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From USA Today----
<img src="http://images.usatoday.com/sports/olympics/_photos/2004-05-06-judo-cover-ins.jpg" align=left>Keeping judo in the family
By David Leon Moore, USA TODAY
SAN DIEGO — Twenty years ago, a judo star became the first American to win a world championship in the sport.
She would have probably made it to Seoul, South Korea, in 1988 for the Olympic debut of women's judo had she not decided to have babies instead.
One of those babies is now 17, a U.S. champion at 63 kilograms (139 pounds) and considered the best bet to become the first U.S. judo competitor, man or woman, to win an Olympic gold medal, maybe even this summer in Athens.
Sounds like Ronda Rousey and her mom could be one of the feel-good stories coming out of the Olympics.
But once Rousey's in-your-face, type-AAA mother, AnnMaria Rousey, who has a doctorate in educational psychology, comes into focus, and Rousey's aggressive (some would say overly aggressive) style takes center stage, things get less warm and fuzzy.
After all, how heartwarming is this?
Rousey's mother, when she was competing in the late 1970s and early 1980s, used to come up behind someone she was about to fight in a tournament, kick them in the leg and say, "Yo, I'm gonna kill you!"
Rousey's coach, Jimmy Pedro, the veteran, grizzled keeper of judo secrets and the father of former world judo champion Jimmy Pedro Jr., says of the criticism that his star pupil is a vicious, remorseless arm-breaker, "The girls who are getting hurt, it's their own fault. If they don't like it, tell them to take up pingpong."
Rousey was upbraided by her mom and other advisers Friday at the U.S. Senior National Judo Championships in San Diego for taking pity on a competitor by letting her out of a submission armlock hold when the referee wrongly didn't end the match.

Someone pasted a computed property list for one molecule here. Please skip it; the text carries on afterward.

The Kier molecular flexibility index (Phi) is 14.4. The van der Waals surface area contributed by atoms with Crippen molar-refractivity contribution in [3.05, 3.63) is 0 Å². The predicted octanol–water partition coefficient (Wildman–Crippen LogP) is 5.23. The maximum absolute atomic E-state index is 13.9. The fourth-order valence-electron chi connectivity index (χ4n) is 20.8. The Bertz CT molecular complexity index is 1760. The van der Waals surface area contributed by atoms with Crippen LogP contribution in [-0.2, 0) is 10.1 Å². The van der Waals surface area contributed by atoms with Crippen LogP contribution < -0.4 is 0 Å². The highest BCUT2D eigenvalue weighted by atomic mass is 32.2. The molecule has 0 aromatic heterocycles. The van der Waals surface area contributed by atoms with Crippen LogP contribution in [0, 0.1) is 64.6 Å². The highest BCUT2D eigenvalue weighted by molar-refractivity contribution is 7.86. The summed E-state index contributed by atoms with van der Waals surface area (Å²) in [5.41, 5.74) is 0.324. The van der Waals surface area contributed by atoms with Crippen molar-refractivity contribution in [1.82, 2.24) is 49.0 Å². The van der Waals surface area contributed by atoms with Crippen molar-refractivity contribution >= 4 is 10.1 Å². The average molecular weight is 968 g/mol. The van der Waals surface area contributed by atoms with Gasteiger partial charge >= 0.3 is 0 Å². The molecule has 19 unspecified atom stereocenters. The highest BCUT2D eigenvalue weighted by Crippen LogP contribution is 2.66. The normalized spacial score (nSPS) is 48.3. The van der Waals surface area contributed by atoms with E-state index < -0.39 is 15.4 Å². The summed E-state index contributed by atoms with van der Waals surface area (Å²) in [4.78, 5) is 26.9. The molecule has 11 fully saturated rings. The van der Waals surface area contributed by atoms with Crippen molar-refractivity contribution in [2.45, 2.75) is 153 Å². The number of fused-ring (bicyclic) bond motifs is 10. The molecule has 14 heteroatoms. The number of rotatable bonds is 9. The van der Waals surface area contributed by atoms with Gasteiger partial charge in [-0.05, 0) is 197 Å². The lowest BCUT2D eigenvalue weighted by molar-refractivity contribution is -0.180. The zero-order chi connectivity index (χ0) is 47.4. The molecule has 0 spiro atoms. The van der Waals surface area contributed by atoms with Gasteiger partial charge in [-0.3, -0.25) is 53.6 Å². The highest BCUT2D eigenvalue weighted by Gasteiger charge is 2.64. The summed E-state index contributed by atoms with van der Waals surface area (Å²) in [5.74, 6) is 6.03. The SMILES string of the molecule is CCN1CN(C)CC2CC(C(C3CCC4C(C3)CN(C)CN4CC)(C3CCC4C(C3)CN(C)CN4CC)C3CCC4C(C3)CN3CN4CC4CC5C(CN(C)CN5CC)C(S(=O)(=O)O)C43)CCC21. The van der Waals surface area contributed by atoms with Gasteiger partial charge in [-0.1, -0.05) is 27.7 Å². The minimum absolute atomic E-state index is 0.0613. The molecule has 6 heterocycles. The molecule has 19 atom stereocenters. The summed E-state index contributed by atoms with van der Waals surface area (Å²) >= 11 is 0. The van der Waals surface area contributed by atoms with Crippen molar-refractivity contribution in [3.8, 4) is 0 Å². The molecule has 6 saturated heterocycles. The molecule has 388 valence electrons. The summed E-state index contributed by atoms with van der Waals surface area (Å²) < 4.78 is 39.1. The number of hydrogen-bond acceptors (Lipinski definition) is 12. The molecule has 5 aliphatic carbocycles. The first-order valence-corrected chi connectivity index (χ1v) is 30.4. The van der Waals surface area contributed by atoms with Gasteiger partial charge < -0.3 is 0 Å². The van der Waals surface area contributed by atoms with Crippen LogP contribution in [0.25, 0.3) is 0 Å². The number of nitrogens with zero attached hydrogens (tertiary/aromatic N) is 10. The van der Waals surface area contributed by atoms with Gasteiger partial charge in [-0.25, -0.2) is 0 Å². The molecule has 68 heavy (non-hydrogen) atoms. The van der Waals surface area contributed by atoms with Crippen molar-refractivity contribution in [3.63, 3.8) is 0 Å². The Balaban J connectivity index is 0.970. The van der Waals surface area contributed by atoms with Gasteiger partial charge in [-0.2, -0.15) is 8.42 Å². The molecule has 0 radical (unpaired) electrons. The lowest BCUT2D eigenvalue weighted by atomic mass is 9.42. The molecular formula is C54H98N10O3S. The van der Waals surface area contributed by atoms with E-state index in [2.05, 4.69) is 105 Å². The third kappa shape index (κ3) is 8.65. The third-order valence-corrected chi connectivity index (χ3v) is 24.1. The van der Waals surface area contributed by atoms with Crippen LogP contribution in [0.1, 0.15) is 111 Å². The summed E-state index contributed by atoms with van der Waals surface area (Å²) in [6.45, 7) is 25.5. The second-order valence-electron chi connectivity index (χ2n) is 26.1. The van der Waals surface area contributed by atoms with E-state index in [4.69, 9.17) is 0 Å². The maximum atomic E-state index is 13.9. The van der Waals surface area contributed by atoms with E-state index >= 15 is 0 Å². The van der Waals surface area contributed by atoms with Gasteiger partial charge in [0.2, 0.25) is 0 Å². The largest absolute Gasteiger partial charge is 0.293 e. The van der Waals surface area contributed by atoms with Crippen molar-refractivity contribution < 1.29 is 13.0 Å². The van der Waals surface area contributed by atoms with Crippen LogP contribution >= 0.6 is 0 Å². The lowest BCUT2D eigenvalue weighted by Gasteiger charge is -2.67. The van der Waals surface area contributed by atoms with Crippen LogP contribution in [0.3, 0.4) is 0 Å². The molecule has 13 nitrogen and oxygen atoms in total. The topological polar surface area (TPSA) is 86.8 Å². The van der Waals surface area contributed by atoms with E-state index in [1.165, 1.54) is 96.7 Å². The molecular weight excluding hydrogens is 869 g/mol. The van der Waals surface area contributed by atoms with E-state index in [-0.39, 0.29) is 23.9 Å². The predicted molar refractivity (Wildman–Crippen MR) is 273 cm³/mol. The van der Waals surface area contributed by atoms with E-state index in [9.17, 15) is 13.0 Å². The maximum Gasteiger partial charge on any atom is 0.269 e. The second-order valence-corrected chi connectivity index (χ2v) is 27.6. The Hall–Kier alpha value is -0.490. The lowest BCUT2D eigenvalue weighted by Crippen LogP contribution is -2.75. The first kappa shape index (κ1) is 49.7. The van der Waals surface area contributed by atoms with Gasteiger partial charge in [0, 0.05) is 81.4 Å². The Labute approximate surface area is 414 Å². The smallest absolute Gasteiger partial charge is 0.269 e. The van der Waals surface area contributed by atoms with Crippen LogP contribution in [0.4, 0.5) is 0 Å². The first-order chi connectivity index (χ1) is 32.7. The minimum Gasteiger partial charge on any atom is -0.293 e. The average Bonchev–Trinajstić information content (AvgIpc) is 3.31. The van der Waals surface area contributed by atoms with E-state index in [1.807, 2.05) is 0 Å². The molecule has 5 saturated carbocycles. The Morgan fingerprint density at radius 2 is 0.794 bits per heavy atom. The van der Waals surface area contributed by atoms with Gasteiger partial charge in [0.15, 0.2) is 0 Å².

"If the ref doesn't stop it, you have to decide what you're going to do," Rousey's mother says. "And I say crank the sucker and pop that baby."
In other words, in the parlance of judo, break her arm.
"You don't literally break a person's arm," Rousey's mother says. "You just dislocate their elbow or stretch a few ligaments."
Oh, that's all.
No U.S. judo player has won an Olympic title, but U.S. officials in the sport think Rousey is the one, if not this year, then in 2008.
"She's the poster girl for judo, I think," says Martin Bregman, a geologist, sixth-degree black belt and longtime international referee. "She's the future."
Judo, translated from Japanese, means "gentle way," but it doesn't always translate that way on the mat. Rousey's mother, in her world championship season in 1984, had six "broken arms." She says probably 75% of her matches ended in the submission armlock, called an armbar.
Read more here: http://usatoday.com/sports/olympics/...y-rousey_x.htm